Weekly Mulch: Green products, green energy

By Sarah Laskow, Media Consortium Blogger

Ed. note: This week’s Mulch is pint-sized and will run on Monday rather than Friday. We’ll be back to our regular schedule next week.

Some people live off the grid, eat local food, and have an energy footprint so minuscule that even the canniest hunter couldn’t track them down. But the rest of us buy from supermarkets, get our energy from at least in part from traditional sources like coal, and occasionally forget to turn off the lights when we leave the house. For those of us who are still living with one foot in the old energy world, here are a few helpful hints about what you should buy and what the consequences of shifting to “clean energy” sources like natural gas and nuclear energy are.

Green consumption

Mother Jones’ Julia Whitty points out a useful tool for correcting any misconceptions about how green a company actually is. It’s an assessment that graphs public perception of a company’s environmentalism against its practices. Besides making sure you’ve got the right idea about Starbucks or Nike, Whitty writes, “You can also get a pretty good sense of how sectors perform in relation to other sectors: food and beverage, bad overall; technology, better overall.”

One of the biggest energy expenditures that many of us indulge in is airplane travel. Just one flight can enlarge your carbon footprint dramatically. Although flying may never be truly green, Beth Buczynski reports at Care2 that one airline is moving in the right direction. British Airways is planning the first “sustainable jet fuel” plant.

The plant will make a biofuel, which generally has plenty of drawbacks, but this one sounds pretty good. The company says it will source its raw materials from local waste management facilities and produce relatively harmless waste products.

Hot air from natural gas companies

But the hazards of many “clean energy” sources make going off the grid sound better and better. More and more information is coming out about the environmental hazards that accompany the mining of natural gas, one of Washington’s new energy fascinations. The House Oversight and Government Reform Committee released a report on natural gas late last week, and Kate Sheppard reports at Mother Jones that Halliburton, a major player in this industry, admitted to using 807,000 gallons of diesel-based chemicals in the extraction process, which involves pumping large amounts of water deep into the ground.

“Even though the natural gas industry is exempt from the Safe Drinking Water Act, it’s still required to limit the amount of diesel used in fracturing, under a December 2003 agreement with the Environmental Protection Agency,” Sheppard writes. “Halliburton and BJ Services appear to have violated the agreement, according to yesterday’s disclosure.”

That doesn’t inspire confidence in these companies’ assurances that their techniques will not contaminate water sources.

Another meltdown

Nuclear power sounds better than ever to the government, investors, and even some environmentalists. If you need a rundown of the issues involved in nuclear energy production, Grist’s Umbra Fisk has answers to questions like “is nuclear really better than coal?”

One of the strongest objections to nuclear power, however, is the financial risk of investing in nuclear infrastructure. “Nuclear power offers all the fiscal risks of a “too big to fail” bank, with the added risk of being too dangerous to fail as well,” writes Sam McPheeters for The American Prospect.

“And although current nuclear defenders love to crow about the free market…the industry operates with an exponential financial handicap over all other energy technologies, gas and coal included,” McPheeters explains. “Factor in overruns, plant cancellations, and chronic mismanagement, and the only genuine advantage nuclear holds over renewable energy sources is that its infrastructure currently exists.”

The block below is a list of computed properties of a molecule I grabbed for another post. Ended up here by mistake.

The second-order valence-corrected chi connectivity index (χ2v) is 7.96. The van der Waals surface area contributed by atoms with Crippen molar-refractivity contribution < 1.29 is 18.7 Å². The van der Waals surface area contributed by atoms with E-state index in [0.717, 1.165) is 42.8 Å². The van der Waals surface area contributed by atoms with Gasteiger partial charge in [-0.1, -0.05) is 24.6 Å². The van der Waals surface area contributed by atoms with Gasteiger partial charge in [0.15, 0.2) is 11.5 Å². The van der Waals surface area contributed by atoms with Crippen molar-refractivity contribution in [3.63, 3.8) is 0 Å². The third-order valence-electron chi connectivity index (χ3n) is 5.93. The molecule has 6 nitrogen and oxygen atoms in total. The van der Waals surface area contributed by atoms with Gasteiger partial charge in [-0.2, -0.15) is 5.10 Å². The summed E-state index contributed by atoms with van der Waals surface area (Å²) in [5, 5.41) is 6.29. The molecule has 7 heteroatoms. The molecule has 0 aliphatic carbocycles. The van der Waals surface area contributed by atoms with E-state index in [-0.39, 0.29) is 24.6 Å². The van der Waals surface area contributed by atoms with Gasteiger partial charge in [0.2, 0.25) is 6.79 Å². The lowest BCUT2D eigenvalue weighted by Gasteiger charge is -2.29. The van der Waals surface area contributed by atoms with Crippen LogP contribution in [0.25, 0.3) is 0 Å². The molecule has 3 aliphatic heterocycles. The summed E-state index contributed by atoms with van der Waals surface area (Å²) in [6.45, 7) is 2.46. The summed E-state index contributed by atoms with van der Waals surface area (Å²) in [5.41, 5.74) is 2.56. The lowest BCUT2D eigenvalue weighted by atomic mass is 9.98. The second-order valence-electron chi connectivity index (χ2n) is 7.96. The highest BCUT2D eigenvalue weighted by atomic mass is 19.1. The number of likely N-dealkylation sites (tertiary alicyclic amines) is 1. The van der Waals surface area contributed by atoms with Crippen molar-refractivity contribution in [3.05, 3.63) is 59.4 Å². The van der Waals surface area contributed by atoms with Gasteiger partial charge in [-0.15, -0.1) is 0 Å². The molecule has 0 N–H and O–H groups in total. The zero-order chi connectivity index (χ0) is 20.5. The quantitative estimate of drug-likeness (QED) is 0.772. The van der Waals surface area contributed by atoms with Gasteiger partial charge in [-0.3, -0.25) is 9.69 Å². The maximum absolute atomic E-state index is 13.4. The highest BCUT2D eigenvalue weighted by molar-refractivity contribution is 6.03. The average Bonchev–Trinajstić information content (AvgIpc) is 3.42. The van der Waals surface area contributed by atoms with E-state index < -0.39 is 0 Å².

Maybe it’s time to invest in solar panels after all.

This post features links to the best independent, progressive reporting about the environment by members of The Media Consortium. It is free to reprint. Visit the Mulch for a complete list of articles on environmental issues, or follow us on Twitter. And for the best progressive reporting on critical economy, health care and immigration issues, check out The Audit, The Pulse, and The Diaspora. This is a project of The Media Consortium, a network of leading independent media outlets.

 

Yes We Can Stop what the LA Times Calls "a Dubious Deal on Offshore Oil Drilling"

At a hearing last week of the California State Lands Commission, which I chair, we passed a resolution critical of an effort to bypass our independent jurisdiction in approving new oil drilling proposals.

An editorial in last weekend's Los Angeles Times buttresses my position and explains what's at stake:

"[In late January,] the Lands Commission rightly rejected the plan on a 2-1 vote, and that should have been the end of it. [...]

Admittedly, the state could use the money. But that's not a good enough reason to subvert the authority of the Lands Commission, sell California's coastline in exchange for empty promises, ignore the wishes of Santa Barbara residents and dismiss the outcome of a long process of analysis and public hearings. The Lands Commission, in fact, was created in 1938 to bring more transparency to the awarding of oil leases after a scandal involving the Department of Finance."

National and state implications over the flip...

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Luke Cole (1962-2009): An Appreciation

It is with broken heart that I report the death of one of this nation's most important and innovative environmental attorneys.

Luke Cole graduated with honors from Stanford, and cum laude from Harvard Law School. He could have done anything. He could have gone to work for any law firm in the country, and made a fortune. Instead, he moved to San Francisco and co-founded the non-profit Center on Race, Poverty & the Environment. As described on their website: